What Now? How Employers Should Think About Covid Chaos After the Supreme Court Ruling

by Harry Nelson


The Supreme Court has weighed in, blocking implementation of the OSHA rule requiring all employers with 100 or more employees to require vaccination or weekly testing. Justice Kavanaugh explained the decision by expressing concern for the “significant encroachment into the lives—and the health—of a vast number of employees[,]” noting that vaccination was not addressing a workplace hazards so much as regulating a “universal” risk issue without regard for different work environments.


At the same time that the OSHA mandate (which would have affected 80MM+ people) will not take effect, other federal vaccine mandates – one for healthcare organizations and another for federal contractors, for example – are still in force, along with industry-specific mandates in a number of states. Yet many states have gone the other way, limiting the power of employers to impose vaccine requirements.

Supreme Court Bldg


So what should employers be doing or thinking about now?

The answer varies from state to state. In California, for example, effective January 14, all non-healthcare employers are required “to establish, implement, and a maintain an effective written Covid-19 Prevention Program,” including making testing available to staff at no cost and during paid time to employees exposed to Covid-19 (but asymptomatic), and requiring indoor masking. Other states have adopted similar requirements, making it critical for employers to check periodically for state-specific rules on prevention requirements.


Nationally, besides for CMS’s vaccine mandate for healthcare workers—which the Supreme Court narrowly approved—OSHA continues to exercise its authority over healthcare workplace safety by instituting a number of requirements, including, among other things:

  • hazard assessment and implementation of a Covid plan for each workplace
  • workforce and visitor screening for Covid symptoms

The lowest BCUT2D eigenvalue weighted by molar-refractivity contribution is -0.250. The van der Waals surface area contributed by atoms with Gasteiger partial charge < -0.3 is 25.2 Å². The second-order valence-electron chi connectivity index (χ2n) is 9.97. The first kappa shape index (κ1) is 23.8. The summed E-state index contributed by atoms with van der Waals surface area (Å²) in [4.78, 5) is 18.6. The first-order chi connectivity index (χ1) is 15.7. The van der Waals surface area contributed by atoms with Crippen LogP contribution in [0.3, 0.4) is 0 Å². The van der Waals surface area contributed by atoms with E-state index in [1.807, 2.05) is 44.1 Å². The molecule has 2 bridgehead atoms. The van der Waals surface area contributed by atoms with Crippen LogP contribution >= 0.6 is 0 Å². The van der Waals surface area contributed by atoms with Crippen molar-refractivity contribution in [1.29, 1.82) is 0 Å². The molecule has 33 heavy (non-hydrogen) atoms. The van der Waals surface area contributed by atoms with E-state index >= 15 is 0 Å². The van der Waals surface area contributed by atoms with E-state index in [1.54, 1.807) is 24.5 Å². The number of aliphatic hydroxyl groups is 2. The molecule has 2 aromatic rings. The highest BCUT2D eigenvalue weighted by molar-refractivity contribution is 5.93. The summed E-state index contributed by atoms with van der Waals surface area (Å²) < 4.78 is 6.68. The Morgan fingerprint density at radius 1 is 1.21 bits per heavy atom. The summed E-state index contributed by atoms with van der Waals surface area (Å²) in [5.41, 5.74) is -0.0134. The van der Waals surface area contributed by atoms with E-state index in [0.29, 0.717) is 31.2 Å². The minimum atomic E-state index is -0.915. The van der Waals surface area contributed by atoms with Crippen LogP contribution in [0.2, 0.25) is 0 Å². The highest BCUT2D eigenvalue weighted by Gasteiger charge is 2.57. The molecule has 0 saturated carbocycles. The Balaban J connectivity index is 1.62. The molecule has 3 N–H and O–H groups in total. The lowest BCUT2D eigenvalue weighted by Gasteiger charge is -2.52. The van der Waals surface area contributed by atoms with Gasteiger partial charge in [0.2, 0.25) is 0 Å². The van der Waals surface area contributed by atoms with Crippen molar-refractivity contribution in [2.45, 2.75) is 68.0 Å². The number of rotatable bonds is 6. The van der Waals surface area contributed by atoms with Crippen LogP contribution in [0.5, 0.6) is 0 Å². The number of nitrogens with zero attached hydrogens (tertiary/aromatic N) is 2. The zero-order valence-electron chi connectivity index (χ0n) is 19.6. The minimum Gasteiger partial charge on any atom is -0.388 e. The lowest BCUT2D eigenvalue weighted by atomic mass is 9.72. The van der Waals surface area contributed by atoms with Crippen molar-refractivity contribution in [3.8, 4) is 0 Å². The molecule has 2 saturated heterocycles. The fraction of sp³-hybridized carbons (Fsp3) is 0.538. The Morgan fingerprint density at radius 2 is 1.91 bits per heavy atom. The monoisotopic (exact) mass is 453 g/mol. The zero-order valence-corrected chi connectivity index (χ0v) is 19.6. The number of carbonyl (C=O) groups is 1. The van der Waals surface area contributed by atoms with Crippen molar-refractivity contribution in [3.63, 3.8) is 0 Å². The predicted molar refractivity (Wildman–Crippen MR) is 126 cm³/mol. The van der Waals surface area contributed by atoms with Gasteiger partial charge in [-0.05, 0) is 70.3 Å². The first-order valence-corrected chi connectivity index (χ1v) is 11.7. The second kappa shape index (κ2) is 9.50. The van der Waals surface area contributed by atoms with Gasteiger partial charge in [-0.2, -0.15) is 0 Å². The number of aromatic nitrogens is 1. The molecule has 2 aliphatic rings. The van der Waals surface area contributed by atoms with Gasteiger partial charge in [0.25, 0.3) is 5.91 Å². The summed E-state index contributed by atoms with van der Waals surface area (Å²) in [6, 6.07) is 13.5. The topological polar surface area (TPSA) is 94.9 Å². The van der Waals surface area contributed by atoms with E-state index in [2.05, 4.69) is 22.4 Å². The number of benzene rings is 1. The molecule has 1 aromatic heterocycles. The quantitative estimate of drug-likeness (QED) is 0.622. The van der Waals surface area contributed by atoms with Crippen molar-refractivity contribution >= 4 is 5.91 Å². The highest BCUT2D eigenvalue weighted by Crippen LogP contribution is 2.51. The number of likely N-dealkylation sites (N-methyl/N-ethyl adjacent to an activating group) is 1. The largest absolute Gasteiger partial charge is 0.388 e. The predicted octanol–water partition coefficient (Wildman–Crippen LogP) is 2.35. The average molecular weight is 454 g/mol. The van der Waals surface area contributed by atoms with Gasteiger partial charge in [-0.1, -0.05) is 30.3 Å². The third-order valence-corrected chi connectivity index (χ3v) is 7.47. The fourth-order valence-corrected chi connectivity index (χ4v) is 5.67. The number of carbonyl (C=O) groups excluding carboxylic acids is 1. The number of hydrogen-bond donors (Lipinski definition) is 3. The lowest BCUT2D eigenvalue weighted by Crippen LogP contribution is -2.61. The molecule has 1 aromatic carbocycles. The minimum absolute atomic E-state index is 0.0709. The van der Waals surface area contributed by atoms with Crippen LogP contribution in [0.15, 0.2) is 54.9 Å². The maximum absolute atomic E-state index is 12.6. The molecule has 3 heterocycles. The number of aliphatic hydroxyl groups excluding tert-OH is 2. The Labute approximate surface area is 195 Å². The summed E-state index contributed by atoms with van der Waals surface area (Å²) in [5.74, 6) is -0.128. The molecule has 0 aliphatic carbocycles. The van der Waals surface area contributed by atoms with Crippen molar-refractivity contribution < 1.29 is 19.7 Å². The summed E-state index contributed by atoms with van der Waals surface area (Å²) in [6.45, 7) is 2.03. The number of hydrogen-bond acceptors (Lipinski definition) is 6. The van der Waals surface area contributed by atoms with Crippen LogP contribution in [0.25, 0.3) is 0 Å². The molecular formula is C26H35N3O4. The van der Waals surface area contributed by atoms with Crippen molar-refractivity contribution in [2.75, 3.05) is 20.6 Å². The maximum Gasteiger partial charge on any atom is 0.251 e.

• indoor masking
  • cleaning, disinfecting, and making handwashing and sanitizer accessible.


Other ongoing requirements include spacing to maintain social distancing, HVAC system and air filtration requirements, training on Covid policies and procedures, and recordkeeping on Covid infections, hospitalizations, or fatalities. As a matter of risk management, employers should put plans in place to address these and other OSHA requirements, along with plans for the recurrent issues presented by Covid, such as handling employees with symptoms or who test positive, managing records of proof of vaccination, protecting employee privacy as to Covid infection and vaccination status, and managing requests for accommodations. We anticipate a continuing rise in employee litigation related to Covid, making implementation and enforcement of workplace safety requirements a worthwhile investment.


In the midst of the current surge, many employers continue to struggle with personnel shortages.

A tight labor market puts pressure on employers to refrain from terminating uncooperative employees and accommodating a wider range of views on polarizing issues: employees anxious about Covid risk wanting to continue working remotely and employees tired of restrictions; employees on all sides of the vaccine question; and questions about how much to test and “return to work” policies. In coming months, new data is likely to lead to a new definition of what it means to be “fully vaccinated”. A shortage of workers is likely to drive a gentler approach of encouraging but not requiring worker vaccination.


In the end, the Supreme Court ruling should be read as an acknowledgment that we have arrived at a recognition, for better or worse, that contracting Covid is an “everyday risk,” in Justice Kavanaugh’s words, that everyone faces and everyone is likely to experience eventually. For most employers, 2022 will not bring mandatory vaccinations, but will nonetheless demand attention to federal and state regulatory requirements and to balancing competing needs from a distinct workforce.


Harry Nelson is the founder and managing partner of Nelson Hardiman, the leading healthcare and life science law firm in California. He can be reached at hnelson@nelsonhardiman.com


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